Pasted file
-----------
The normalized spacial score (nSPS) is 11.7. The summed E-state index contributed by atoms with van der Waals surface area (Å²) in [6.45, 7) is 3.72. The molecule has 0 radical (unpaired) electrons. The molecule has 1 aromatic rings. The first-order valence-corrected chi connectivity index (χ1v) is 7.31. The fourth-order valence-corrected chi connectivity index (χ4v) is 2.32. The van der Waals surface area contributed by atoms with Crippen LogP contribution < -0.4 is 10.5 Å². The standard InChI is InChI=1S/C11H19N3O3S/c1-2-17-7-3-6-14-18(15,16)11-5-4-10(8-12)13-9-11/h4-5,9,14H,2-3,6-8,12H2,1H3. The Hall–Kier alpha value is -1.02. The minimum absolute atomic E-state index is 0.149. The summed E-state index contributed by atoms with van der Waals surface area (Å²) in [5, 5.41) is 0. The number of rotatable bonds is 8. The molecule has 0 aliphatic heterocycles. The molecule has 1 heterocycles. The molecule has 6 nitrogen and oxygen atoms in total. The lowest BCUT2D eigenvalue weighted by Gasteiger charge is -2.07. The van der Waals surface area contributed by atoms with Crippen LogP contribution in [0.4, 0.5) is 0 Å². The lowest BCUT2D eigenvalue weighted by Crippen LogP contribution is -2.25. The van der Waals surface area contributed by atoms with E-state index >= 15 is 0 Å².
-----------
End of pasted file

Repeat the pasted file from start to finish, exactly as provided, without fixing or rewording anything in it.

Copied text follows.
The normalized spacial score (nSPS) is 11.7. The summed E-state index contributed by atoms with van der Waals surface area (Å²) in [6.45, 7) is 3.72. The molecule has 0 radical (unpaired) electrons. The molecule has 1 aromatic rings. The first-order valence-corrected chi connectivity index (χ1v) is 7.31. The fourth-order valence-corrected chi connectivity index (χ4v) is 2.32. The van der Waals surface area contributed by atoms with Crippen LogP contribution < -0.4 is 10.5 Å². The standard InChI is InChI=1S/C11H19N3O3S/c1-2-17-7-3-6-14-18(15,16)11-5-4-10(8-12)13-9-11/h4-5,9,14H,2-3,6-8,12H2,1H3. The Hall–Kier alpha value is -1.02. The minimum absolute atomic E-state index is 0.149. The summed E-state index contributed by atoms with van der Waals surface area (Å²) in [5, 5.41) is 0. The number of rotatable bonds is 8. The molecule has 0 aliphatic heterocycles. The molecule has 1 heterocycles. The molecule has 6 nitrogen and oxygen atoms in total. The lowest BCUT2D eigenvalue weighted by Gasteiger charge is -2.07. The van der Waals surface area contributed by atoms with Crippen LogP contribution in [0.4, 0.5) is 0 Å². The lowest BCUT2D eigenvalue weighted by Crippen LogP contribution is -2.25. The van der Waals surface area contributed by atoms with E-state index >= 15 is 0 Å².